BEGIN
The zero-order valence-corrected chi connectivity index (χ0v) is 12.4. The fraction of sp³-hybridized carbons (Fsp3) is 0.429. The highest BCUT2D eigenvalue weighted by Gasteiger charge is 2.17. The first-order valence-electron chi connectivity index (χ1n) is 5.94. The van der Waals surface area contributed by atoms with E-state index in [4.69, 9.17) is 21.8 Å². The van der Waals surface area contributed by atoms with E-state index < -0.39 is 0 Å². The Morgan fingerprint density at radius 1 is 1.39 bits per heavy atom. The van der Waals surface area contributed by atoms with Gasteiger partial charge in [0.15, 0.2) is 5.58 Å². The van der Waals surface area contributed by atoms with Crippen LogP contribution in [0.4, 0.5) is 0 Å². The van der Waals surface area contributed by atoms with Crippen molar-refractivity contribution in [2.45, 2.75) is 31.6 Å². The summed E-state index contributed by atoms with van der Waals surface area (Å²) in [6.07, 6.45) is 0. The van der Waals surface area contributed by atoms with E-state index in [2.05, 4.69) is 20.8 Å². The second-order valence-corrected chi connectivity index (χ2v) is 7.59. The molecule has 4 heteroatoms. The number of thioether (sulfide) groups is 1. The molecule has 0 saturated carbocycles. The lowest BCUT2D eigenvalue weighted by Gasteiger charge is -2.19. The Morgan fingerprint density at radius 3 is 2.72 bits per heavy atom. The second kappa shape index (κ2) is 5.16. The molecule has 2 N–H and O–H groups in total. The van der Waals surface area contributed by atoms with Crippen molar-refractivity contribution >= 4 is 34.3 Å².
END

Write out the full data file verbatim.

The zero-order valence-corrected chi connectivity index (χ0v) is 12.4. The fraction of sp³-hybridized carbons (Fsp3) is 0.429. The highest BCUT2D eigenvalue weighted by Gasteiger charge is 2.17. The first-order valence-electron chi connectivity index (χ1n) is 5.94. The van der Waals surface area contributed by atoms with E-state index in [4.69, 9.17) is 21.8 Å². The van der Waals surface area contributed by atoms with E-state index < -0.39 is 0 Å². The Morgan fingerprint density at radius 1 is 1.39 bits per heavy atom. The van der Waals surface area contributed by atoms with Gasteiger partial charge in [0.15, 0.2) is 5.58 Å². The van der Waals surface area contributed by atoms with Crippen LogP contribution in [0.4, 0.5) is 0 Å². The van der Waals surface area contributed by atoms with Crippen molar-refractivity contribution in [2.45, 2.75) is 31.6 Å². The summed E-state index contributed by atoms with van der Waals surface area (Å²) in [6.07, 6.45) is 0. The van der Waals surface area contributed by atoms with E-state index in [2.05, 4.69) is 20.8 Å². The second-order valence-corrected chi connectivity index (χ2v) is 7.59. The molecule has 4 heteroatoms. The number of thioether (sulfide) groups is 1. The molecule has 0 saturated carbocycles. The lowest BCUT2D eigenvalue weighted by Gasteiger charge is -2.19. The Morgan fingerprint density at radius 3 is 2.72 bits per heavy atom. The second kappa shape index (κ2) is 5.16. The molecule has 2 N–H and O–H groups in total. The van der Waals surface area contributed by atoms with Crippen molar-refractivity contribution >= 4 is 34.3 Å².